ALBUM REVIEW: Andrew W.K. shows his range on You’re Not Alone

Andrew W.K., You're Not Alone

Since 2006, rock musician Andrew W.K. has been a motivational speaker, owned a New York nightclub, hosted a national radio show, released an improvised solo piano album, hosted a children’s show, written an advice column, released a cover album of songs from the Gundam anime franchise, toured as a solo artist, with a full band and as a DJ, and was recently named the American Association of Suicidology’s first-ever Person of the Year for his “life-affirming music and message.”

You’re Not Alone
Andrew W.K.
March 2

One thing he had not done since 2006 is record any original rock songs.

That finally changes with You’re Not Alone, an album that not only takes him back to his hard rock roots but shows his range as an artist and incorporates the positive messages of his writing and lectures.

Changes were already afoot when we last heard from Andrew W.K. the rocker on 2006’s Close Calls With Brick Walls (released worldwide in 2010 for legal reasons that are boring, as they have since been resolved). The room-filling, brain-rattling chaos of his legendary debut I Get Wet was evolving into a more standard, melodic rock sound, which was understandable for him as an artist but controversial to his fans.

Now, after nearly a decade to think about it, he’s both gone back to his roots and evolved further musically. You’re Not Alone moves between his old style and an extension of the new with an even more diverse and refined musicality, split almost in half between the two without feeling disjointed.

The album begins with a soaring introduction and chants of “Party. Party. Party,” before throwing you into the first two singles, “Music Is Worth Living For” and “Ever Again.” Those, along with “I Don’t Know Anything,” form a set of classic-AWK party anthems with shouted lyrics and near-physical walls of sound in the chorus. While not “Party Hard”–which is one of the best hard rock anthems of all time, rivaling anything from AC/DC or KISS–they could easily fit in on I Get Wet or The Wolf, and even be among the better songs on the latter.

This continues through the first half of the album with the exception being “Party Mindset,” which seems to be inspired by The Beach Boys and works remarkably well. I never would have expected Andrew W.K. to be better-suited to carry on Brian Wilson’s musical legacy than Mike Love, but apparently that’s the case, and I hope to hear him explore that more in the future.

The second half of the album is where things get really interesting. The shouted lyrics make way for more traditional singing, and the wall of sound makes way for an exploration of genres. For example “Break the Curse,” at nearly six and a half minutes long and incorporating a variety of sci-fi sound effects, could fit on just about any prog rock album. The instrumental, “Beyond Oblivion,” moves from a gentle piano melody into soaring, triumphant rock in a way that should inspire someone to call him about scoring movies.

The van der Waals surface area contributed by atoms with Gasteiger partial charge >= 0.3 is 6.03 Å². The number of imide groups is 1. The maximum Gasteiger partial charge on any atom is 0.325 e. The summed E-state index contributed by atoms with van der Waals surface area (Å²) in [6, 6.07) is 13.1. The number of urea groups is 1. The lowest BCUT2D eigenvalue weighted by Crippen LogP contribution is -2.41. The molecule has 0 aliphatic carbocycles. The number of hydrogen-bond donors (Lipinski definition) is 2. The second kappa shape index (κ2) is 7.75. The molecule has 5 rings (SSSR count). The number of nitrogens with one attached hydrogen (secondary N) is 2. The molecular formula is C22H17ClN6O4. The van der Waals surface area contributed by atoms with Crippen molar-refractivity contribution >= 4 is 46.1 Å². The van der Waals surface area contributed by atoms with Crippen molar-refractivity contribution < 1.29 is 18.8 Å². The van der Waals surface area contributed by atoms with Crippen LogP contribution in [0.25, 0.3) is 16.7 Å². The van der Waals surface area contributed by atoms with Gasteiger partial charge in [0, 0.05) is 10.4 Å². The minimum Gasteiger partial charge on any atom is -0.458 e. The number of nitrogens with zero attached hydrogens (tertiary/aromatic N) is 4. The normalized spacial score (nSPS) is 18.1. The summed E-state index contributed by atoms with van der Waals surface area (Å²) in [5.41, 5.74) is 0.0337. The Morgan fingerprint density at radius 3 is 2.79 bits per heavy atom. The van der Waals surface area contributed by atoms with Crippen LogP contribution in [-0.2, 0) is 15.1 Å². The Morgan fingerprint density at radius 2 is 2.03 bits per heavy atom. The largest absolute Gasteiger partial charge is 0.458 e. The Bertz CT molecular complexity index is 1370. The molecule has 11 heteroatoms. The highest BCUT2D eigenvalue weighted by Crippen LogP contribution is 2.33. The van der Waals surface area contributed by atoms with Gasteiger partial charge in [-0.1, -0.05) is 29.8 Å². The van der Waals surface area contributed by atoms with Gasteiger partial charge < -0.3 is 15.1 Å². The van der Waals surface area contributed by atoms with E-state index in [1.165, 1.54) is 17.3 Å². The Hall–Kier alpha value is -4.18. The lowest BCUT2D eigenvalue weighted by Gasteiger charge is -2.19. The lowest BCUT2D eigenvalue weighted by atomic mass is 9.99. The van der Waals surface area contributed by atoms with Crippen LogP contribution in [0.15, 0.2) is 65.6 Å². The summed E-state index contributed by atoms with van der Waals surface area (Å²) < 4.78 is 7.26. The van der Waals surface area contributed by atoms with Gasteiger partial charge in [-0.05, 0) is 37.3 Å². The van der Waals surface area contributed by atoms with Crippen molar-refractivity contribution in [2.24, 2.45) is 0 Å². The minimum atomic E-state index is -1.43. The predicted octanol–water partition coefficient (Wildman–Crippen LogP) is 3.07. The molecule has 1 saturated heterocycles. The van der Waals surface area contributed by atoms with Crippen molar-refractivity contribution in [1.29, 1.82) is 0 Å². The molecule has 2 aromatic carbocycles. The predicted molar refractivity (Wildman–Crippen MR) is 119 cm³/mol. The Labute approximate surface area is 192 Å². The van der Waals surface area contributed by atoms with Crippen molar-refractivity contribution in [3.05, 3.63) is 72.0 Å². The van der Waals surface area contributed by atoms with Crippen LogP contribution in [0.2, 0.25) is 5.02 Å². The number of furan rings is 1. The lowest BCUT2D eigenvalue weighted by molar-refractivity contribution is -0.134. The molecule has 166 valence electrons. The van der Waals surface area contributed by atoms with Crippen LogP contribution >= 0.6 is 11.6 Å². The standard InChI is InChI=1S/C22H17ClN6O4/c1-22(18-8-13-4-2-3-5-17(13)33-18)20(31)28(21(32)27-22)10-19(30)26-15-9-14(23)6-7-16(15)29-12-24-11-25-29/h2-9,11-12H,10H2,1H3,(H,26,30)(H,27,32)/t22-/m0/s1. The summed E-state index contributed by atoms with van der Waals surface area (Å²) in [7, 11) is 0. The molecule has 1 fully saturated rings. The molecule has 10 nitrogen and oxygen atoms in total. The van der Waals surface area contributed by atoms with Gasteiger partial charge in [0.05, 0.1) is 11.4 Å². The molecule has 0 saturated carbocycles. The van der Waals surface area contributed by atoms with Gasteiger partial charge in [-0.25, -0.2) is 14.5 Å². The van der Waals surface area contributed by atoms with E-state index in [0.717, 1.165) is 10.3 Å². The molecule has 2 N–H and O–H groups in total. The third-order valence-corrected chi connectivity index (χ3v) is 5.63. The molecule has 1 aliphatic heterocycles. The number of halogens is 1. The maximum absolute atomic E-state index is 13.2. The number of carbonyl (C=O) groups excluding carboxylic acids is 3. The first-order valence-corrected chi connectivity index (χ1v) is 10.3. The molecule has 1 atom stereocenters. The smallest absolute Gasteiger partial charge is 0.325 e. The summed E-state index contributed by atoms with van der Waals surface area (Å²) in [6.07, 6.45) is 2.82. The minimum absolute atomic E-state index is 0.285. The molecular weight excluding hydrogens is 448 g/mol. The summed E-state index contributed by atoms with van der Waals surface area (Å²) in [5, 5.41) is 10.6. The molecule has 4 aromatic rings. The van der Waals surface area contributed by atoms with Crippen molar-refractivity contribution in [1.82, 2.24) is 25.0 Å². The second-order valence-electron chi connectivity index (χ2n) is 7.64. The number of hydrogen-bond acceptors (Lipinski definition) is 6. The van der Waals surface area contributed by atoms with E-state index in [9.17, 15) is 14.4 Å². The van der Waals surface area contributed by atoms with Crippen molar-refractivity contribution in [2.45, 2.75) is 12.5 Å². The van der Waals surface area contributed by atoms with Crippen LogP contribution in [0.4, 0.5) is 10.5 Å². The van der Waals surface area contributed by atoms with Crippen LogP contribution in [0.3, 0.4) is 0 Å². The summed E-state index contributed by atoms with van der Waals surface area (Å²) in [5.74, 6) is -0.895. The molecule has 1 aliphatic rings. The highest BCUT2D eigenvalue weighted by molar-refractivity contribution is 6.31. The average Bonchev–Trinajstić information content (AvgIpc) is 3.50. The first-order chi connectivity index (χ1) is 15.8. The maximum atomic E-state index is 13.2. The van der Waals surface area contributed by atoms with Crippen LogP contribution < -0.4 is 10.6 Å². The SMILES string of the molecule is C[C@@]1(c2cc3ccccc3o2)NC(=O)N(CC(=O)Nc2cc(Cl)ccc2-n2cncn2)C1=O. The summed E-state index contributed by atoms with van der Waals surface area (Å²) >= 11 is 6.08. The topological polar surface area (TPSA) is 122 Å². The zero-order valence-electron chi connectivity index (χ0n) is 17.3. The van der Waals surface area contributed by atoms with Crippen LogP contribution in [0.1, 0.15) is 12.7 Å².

Deserving special mention and summarizing the musical diversity of the album’s second half is “Total Freedom.” It’s anthemic arena rock, somewhere between Coldplay and Imagine Dragons, but better than just about anything from either of those bands. My first guess at a comparison was U2 so I let my editor (and U2 superfan) listen to confirm, and he had to make sure I played the right song; it’s that different than Andrew W.K.’s usual fare.

The one common thread among the many things Andrew W.K. has been up to since 2006 is that he was good at all of them. People make assumptions about a guy whose most famous song includes him shouting “PARTY!” 44 times, but he’s excelled at just about everything he’s tried. His nightclub won awards; his advice column was praised by psychologists. Against all odds underneath the party-yard exterior is a modern renaissance man.

You’re Not Alone is the musical extension of that pattern. He gives long-time fans what they’ve wanted for a long time and adds new fodder to his catalog for his raucous, profoundly fun live shows, but he also shows that his musical interests go deeper than hard-rocking party anthems and excels at every sound and every genre he tries.

Follow editor Daniel J. Willis at

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